How to bulk test for compatibility with HTTPS inspection?

Most of my users have been exempted from https inspection because of a series of problems.   I am trying to decide whether to turn it back on.   I would like to minimize the risk of doing so, by analyzing compatibility in advance.

I can parse my lweb filter logs to obtain a list of several thousand FQDNs that we have accessed using https without inspection.   I would like to feed the list into a shell script that tests whether UTM can connect successfully or not, using its version of OpenSSL and its ciphersuite configuration.   Successful connections would go to one log file and failed connections would go to another.  I could use the reject list to build an exception list before activating the https inspection feature, rather than enabling the feature and waiting for people to complain.

I have become familiar with the "openssl s_client -connect host:port" command, but have not figured out how to activate it in a script.  After a successful connection, it waits for a command, so I have to manually force it to disconnect.  I have not played with wget at all.

Can anyone suggest some script magic to get this done?

  • On the client I suggest using:

    wget -i filename


    The file then has


    For this type of thing my own full command I use is this.  It makes a single attempt, no redirects with low timeout, and the spider causes it to a HEAD rather than GET since we don't actually need to retrieve a body.

    wget --no-check-certificate -i filename --max-redirect 0  --connect-timeout=1 -T 1 -t 1 -O /dev/null --spider


    If done on a client going through the proxy, this will confirm that the proxy has no certificate or TLS problems.  That being said, the issues that cause people to skip HTTPS inspection for sites are usually at a higher application level.

  • In reply to Michael Dunn:

    Thank you, Michael!

    Since I am a Windows shop, I needed to find a wget equivalent for Windows.   There is one available on gethub, but a web search revealed equivalent options using powershell and javascript.   I have past bad experiences with PowerShell - since it is not procedural, a large source file has to be loaded into memory before any of it can be evaluated.   So I went with the javascript version.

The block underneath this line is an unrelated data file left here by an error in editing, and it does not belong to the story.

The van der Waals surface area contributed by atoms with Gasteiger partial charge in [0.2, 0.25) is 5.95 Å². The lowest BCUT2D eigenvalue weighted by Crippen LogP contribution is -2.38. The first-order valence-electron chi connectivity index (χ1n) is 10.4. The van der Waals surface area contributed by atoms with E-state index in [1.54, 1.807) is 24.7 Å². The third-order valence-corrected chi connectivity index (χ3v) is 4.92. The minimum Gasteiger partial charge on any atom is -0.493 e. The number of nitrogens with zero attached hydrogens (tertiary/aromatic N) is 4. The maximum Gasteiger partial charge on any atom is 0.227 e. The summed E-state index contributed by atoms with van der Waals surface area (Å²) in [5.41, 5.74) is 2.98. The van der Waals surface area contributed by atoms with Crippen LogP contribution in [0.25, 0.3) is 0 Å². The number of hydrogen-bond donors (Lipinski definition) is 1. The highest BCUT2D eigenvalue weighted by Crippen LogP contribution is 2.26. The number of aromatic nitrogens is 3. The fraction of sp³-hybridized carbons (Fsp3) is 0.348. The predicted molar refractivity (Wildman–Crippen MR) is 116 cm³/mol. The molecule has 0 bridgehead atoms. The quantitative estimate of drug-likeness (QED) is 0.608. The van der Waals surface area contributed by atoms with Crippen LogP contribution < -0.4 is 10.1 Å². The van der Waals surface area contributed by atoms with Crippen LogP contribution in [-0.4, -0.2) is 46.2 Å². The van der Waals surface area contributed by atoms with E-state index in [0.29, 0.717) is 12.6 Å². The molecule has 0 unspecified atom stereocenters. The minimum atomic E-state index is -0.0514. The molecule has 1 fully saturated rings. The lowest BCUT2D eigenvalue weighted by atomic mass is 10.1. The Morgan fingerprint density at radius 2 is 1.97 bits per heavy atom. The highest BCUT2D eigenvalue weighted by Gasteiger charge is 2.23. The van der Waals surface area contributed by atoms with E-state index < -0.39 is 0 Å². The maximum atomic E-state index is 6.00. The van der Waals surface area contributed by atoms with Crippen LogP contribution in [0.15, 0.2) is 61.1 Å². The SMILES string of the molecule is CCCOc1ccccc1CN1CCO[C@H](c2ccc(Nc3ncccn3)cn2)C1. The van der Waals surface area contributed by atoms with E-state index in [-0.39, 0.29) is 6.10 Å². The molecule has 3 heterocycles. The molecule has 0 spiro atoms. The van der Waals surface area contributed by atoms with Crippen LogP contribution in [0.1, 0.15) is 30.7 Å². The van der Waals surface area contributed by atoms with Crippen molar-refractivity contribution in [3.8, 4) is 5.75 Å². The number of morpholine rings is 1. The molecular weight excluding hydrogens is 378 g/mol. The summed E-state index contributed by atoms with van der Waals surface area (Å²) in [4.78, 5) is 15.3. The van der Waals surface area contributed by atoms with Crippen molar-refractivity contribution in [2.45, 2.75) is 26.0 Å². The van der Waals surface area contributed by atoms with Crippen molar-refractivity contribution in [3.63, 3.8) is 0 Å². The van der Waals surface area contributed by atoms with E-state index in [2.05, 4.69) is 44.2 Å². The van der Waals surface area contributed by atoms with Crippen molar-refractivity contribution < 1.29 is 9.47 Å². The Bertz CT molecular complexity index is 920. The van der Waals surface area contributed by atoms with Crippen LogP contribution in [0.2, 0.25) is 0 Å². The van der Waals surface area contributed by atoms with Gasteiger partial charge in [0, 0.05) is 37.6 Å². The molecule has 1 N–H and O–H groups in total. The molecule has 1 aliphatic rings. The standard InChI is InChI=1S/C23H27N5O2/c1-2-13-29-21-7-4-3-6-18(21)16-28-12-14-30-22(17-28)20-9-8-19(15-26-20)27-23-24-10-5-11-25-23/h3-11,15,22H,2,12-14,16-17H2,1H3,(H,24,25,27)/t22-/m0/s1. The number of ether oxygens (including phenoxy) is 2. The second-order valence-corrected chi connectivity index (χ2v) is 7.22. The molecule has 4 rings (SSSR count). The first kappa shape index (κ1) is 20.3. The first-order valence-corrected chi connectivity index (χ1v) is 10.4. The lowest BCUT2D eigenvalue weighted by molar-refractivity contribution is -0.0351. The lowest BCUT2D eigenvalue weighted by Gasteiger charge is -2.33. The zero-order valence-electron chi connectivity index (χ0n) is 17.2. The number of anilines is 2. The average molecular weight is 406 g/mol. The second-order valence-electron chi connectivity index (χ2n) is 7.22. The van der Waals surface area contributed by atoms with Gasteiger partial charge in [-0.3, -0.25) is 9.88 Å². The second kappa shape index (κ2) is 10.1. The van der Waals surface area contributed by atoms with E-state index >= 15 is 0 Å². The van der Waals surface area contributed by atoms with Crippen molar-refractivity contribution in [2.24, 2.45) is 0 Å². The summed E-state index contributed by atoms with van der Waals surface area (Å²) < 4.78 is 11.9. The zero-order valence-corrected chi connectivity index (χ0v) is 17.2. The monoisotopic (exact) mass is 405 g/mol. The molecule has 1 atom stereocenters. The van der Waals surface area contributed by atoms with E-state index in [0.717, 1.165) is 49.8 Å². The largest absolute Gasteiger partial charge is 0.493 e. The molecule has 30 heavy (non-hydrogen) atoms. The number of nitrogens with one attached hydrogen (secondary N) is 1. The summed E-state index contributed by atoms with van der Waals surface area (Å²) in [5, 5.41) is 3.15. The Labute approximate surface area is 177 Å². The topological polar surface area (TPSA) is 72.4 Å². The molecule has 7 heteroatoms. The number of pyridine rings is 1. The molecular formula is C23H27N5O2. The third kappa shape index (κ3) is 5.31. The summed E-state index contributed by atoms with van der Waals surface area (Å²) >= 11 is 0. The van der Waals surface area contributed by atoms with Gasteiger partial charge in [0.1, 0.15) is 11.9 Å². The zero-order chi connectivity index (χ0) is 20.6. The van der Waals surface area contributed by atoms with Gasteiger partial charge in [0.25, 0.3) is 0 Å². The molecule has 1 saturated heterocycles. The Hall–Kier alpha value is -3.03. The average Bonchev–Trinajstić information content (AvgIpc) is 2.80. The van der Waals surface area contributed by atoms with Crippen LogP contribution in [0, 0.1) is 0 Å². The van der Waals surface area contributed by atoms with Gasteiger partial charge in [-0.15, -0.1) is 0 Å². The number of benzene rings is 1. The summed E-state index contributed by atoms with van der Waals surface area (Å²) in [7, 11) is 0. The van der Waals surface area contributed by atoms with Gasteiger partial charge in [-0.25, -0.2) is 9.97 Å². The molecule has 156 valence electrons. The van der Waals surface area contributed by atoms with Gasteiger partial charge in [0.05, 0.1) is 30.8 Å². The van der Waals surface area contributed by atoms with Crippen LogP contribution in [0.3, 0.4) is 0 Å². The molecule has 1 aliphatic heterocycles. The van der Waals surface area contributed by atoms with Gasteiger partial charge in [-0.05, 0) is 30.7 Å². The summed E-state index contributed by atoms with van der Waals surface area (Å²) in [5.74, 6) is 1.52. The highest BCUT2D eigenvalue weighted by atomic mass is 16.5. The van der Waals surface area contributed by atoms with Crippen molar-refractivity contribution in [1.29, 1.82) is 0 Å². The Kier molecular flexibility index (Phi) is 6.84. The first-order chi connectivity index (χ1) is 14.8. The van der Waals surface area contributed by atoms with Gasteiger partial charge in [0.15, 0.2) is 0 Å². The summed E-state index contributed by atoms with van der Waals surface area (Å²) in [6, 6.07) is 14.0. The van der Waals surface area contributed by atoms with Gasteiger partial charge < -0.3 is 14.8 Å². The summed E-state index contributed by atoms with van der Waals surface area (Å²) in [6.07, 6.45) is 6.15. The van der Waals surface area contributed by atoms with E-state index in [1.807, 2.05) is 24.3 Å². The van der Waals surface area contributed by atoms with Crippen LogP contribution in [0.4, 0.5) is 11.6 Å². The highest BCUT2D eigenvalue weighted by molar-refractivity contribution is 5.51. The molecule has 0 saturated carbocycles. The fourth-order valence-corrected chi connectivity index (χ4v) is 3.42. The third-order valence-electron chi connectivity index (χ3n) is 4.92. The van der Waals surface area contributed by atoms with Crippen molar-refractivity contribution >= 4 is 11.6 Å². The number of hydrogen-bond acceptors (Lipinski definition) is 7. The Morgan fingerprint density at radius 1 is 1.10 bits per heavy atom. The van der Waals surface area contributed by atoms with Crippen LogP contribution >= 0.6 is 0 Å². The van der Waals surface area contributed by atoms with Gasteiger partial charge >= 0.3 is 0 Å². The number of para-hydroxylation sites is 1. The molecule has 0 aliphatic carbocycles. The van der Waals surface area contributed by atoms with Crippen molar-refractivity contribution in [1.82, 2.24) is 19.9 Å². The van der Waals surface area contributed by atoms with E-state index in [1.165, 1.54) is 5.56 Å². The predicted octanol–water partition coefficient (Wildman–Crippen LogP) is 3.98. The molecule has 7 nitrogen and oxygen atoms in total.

My selection was unique https sites, which had been visited without https inspection, and had returned success (StatusCode < 400).   For the time period with processed logs, I obtained a list of slightly less than 50,000 host names. 

    After some tweaking of the example, this is my script.   It runs a bit slowly, so I do not have complete results yet.   Based on interim results, the number of problems is a much lower percentage of the total than I had expected. 

    var WinHttpReq = new ActiveXObject("WinHttp.WinHttpRequest.5.1");
    var fs = new ActiveXObject("Scripting.FileSystemObject");
    infile = fs.OpenTextFile("hostlist1b.txt",1,0);
    outfile = fs.CreateTextFile("results1b.txt",-1);
    s = 0;
    u = 0;
    while ( infile.AtEndOfStream == false ) {
    q= infile.readline();
    q = /[^\n]+/.exec(q)
    try {
    WinHttpReq.Open("GET", 'https://'+q, /*async=*/false);
    x = WinHttpReq.ResponseText;
    s = s + 1;
    rslt = 0;
    x = '' + rslt + ',' + q
    } catch(err) {
    rslt = 1;
    u = u + 1;
    x = '' + rslt + ',' + q
    WScript.Echo('Success: ' + s + ' Fail: ' + u);

  • In reply to DouglasFoster:

    I run a combination of windows and Linux.  90% of the time when I want to do a Linux-ish thing in Windows I rely on MobaXterm (  The Free license is also legal to use in offices.  This is primarily an SSH client (like PuTTY) but with tabs, drag and drop SCP/FTP, and host of other features.  But it also gives you a bash-like command line with a significant number of Linux tools, including wget.


    An older, less complete, option that I used to use (especially because there was no installation, just copy the files over) is

    A complete and extensive set of Linux on windows is available by installing Cygwin